Materialise Updates Their ‘Mimics Innovation Suite’, Determines Position of 3D Models Based on X-rays
Every year tens of millions of dollars are spent by patients and their insurance companies on expensive magnetic resonance imaging (MRI) scans. The scans can be time consuming, as well as a pain in the neck to sit through. Another medical imaging technology, commonly used, is the computed tomography (CT) scan. These scans are not only expensive, but they also direct a great deal of radiation towards the body.
Materialise, a company headquartered in Leuven, Belgium is looking to change some of this. Yesterday they announced the launch of a new release of their Mimics Innovation Suite. This includes Mimics 17.0 and 3-matic 9.0 software solutions. One of the key features within this update is the X-ray module. With this module, engineers and surgeons can determine the 3D position of a patient’s bones and implants at multiple time points without the need for multiple CT or MRI scans. They do this by combining 3D modalities with the X-Ray images, opening up a whole slew of possibilities within the medical field. Researchers looking to improve clinical outcomes can now better study the anatomy under different conditions and evaluate how well a surgical planning was translated in the patient. More information on the X-Ray module can be found in this video below:
Materialise, who announced that they had filed for an initial public offering in the United States on April 2nd, continues to expand on their 3D software offerings, while also growing to have the largest single site capacity of additive manufacturing equipment in all of Europe. The medical field is one that will rely heavily on 3D modelling and printing solutions, placing Materialise in an outstanding position for further growth. Discuss this update to the Mimics software suite at 3DPB.com.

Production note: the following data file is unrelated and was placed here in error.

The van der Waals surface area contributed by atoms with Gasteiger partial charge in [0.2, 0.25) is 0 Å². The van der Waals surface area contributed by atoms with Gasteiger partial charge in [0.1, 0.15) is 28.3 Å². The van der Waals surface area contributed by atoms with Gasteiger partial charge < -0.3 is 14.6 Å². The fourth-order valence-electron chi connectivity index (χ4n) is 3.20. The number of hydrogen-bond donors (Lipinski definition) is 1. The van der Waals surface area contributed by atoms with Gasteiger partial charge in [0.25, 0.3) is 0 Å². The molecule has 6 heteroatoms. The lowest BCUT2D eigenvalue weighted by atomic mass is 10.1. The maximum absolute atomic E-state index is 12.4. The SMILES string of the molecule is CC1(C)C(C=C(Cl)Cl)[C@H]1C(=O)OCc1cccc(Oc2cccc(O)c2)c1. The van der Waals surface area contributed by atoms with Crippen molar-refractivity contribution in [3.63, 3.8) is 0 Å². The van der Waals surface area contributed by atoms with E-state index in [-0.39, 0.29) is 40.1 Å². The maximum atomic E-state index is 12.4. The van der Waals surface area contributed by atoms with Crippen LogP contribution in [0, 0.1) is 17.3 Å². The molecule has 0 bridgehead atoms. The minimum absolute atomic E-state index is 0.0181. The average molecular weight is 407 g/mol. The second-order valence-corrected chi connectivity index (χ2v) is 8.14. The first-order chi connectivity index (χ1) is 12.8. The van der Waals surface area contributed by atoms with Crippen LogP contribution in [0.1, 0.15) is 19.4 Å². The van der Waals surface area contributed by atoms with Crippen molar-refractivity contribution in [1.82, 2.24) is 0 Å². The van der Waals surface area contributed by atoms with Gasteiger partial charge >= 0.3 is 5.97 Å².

You May Also Like
Cellink and Viscient’s Projects Will Aid Pandemic Research
The novel COVID-19 outbreak has altered the world at its core, transforming the foundation of most companies as economies begin to shut down to avoid a healthcare system collapse. In...
3D Printing and COVID-19, April 7, 2020 Update
Companies, organizations and individuals continue to attempt to lend support to the COVID-19 pandemic supply effort. We will be providing regular updates about these initiatives where necessary in an attempt...
Spanish Leitat1 Field Respirator Performs Initial Tests in ICU
Previously mentioned in our coverage of emergency medical supplies was the Leitat1 bag valve mask (BVM). The emergency respirator, which features 3D printed components and was developed by a consortium...
Safety Recomendations for 3D-Printed COVID-19 Medical Devices, Part One
One of the most important issues that we’ve repeatedly stressed in relation to the 3D printing community’s efforts to fulfill the need for medical supplies amid the COVID-19 pandemic is...
View our broad assortment of in house and third party products.